Local Civil Engineers Announce Support for Deficit Commission's User Fee Increase Proposal
ST. LOUIS, Dec. 1, 2010 /PRNewswire-USNewswire/ -- A proposal from President Obama's Deficit Commission to increase the gas tax as a means of reducing the federal deficit and improving the nation's transportation infrastructure today received a vote of support from the St. Louis Section of the American Society of Civil Engineers (ASCE), as well as the organization's national office.
"St. Louis's economic future depends on a functioning infrastructure, and unfortunately over recent decades, we have allowed these critical systems to decline," said Adam Spector, president of ASCE's St. Louis Section. "Investing in infrastructure creates jobs and supports our quality of life, and doing so by increasing the federal gas tax will not only improve our roads, bridges and transit systems, but will also help reduce the federal deficit."
The federal motor fuels tax generates revenues that are reserved for investment in highway and public transportation improvements through the Highway Trust Fund. This tax, however, has not been adjusted since 1993 and has lost one-third of its purchasing power over the last 17 years. The Highway Trust Fund has become insolvent in recent years and required multiple emergency transfers from the General Fund. The current proposal includes a 15 cent increase in the gas tax beginning in 2013 and would eliminate transfers from the General Fund.
In Missouri, 31 percent of roads are in poor or mediocre condition and 30 percent of bridges are structurally deficient or functionally obsolete. Driving on roads in need of repair costs Missouri motorists $380 each year in wasted time and fuel. Also, in Illinois, 33 percent of roads are in poor or mediocre condition and 17 percent of bridges are structurally deficient or functionally obsolete. Driving on roads in need of repair costs Illinois motorists $292 each year in wasted time and fuel.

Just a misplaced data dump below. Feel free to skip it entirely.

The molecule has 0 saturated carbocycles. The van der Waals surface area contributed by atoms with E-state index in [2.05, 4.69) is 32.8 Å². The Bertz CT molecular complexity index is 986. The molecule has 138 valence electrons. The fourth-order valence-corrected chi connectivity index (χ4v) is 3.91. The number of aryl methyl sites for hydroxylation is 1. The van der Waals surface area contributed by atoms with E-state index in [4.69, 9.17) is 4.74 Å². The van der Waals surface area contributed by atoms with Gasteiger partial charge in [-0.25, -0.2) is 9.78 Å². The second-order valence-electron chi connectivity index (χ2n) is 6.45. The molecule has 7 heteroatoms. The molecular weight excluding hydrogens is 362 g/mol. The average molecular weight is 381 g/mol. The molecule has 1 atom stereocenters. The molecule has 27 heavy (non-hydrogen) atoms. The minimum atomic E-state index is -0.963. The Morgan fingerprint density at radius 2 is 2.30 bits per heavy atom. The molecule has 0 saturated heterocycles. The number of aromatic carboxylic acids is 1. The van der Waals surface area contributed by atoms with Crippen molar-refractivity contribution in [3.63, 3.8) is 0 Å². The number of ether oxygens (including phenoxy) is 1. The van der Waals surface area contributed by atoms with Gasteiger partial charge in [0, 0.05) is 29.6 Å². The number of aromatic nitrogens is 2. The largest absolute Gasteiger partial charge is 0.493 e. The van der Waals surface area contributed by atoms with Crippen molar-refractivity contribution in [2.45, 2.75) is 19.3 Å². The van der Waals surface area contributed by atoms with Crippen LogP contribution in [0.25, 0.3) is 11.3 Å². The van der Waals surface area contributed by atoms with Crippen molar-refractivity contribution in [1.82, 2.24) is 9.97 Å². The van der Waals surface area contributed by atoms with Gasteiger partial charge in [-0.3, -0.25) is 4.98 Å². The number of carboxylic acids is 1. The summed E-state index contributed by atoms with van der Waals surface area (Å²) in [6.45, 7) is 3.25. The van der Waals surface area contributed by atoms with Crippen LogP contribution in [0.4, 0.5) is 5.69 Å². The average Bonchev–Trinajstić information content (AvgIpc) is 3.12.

Nationally, ASCE's 2009 Report Card for America's Infrastructure assigned the nation's infrastructure an overall grade of D, with bridges, roads and transit receiving grades of C, D- and D, respectively. It also noted that an investment of $2.2 trillion over the next five years is necessary to bring those grades up to an acceptable level.
Founded in 1852, the American Society of Civil Engineers represents more than 140,000 civil engineers worldwide and is America's oldest national engineering society. For more information, visit www.asce.org.
SOURCE American Society of Civil Engineers